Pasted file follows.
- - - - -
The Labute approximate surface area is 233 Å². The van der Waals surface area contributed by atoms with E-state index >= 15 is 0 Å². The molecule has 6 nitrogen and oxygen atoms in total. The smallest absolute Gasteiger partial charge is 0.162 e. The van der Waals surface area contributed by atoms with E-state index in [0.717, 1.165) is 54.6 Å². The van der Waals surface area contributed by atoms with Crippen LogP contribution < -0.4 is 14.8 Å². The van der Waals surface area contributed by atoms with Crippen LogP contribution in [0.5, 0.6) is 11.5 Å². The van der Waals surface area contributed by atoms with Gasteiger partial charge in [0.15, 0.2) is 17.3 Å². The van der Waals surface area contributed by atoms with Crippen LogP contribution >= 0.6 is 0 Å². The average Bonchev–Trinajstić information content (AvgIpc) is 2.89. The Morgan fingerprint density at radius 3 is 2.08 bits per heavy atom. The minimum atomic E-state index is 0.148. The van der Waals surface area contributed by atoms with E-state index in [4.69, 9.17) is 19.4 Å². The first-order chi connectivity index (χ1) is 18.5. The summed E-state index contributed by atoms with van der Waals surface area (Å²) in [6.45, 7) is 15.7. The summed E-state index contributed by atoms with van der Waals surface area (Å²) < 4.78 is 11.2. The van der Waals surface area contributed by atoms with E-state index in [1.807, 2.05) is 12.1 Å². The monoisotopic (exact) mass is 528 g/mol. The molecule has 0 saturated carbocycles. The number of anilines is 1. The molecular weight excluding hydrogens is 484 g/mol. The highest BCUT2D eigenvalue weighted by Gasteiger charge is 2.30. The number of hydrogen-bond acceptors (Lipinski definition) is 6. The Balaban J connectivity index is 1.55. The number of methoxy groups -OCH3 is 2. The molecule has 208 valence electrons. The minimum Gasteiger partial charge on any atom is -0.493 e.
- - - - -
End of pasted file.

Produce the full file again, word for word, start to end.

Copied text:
The Labute approximate surface area is 233 Å². The van der Waals surface area contributed by atoms with E-state index >= 15 is 0 Å². The molecule has 6 nitrogen and oxygen atoms in total. The smallest absolute Gasteiger partial charge is 0.162 e. The van der Waals surface area contributed by atoms with E-state index in [0.717, 1.165) is 54.6 Å². The van der Waals surface area contributed by atoms with Crippen LogP contribution < -0.4 is 14.8 Å². The van der Waals surface area contributed by atoms with Crippen LogP contribution in [0.5, 0.6) is 11.5 Å². The van der Waals surface area contributed by atoms with Gasteiger partial charge in [0.15, 0.2) is 17.3 Å². The van der Waals surface area contributed by atoms with Crippen LogP contribution >= 0.6 is 0 Å². The average Bonchev–Trinajstić information content (AvgIpc) is 2.89. The Morgan fingerprint density at radius 3 is 2.08 bits per heavy atom. The minimum atomic E-state index is 0.148. The van der Waals surface area contributed by atoms with E-state index in [4.69, 9.17) is 19.4 Å². The first-order chi connectivity index (χ1) is 18.5. The summed E-state index contributed by atoms with van der Waals surface area (Å²) in [6.45, 7) is 15.7. The summed E-state index contributed by atoms with van der Waals surface area (Å²) < 4.78 is 11.2. The van der Waals surface area contributed by atoms with E-state index in [1.807, 2.05) is 12.1 Å². The monoisotopic (exact) mass is 528 g/mol. The molecule has 0 saturated carbocycles. The number of anilines is 1. The molecular weight excluding hydrogens is 484 g/mol. The highest BCUT2D eigenvalue weighted by Gasteiger charge is 2.30. The number of hydrogen-bond acceptors (Lipinski definition) is 6. The Balaban J connectivity index is 1.55. The number of methoxy groups -OCH3 is 2. The molecule has 208 valence electrons. The minimum Gasteiger partial charge on any atom is -0.493 e.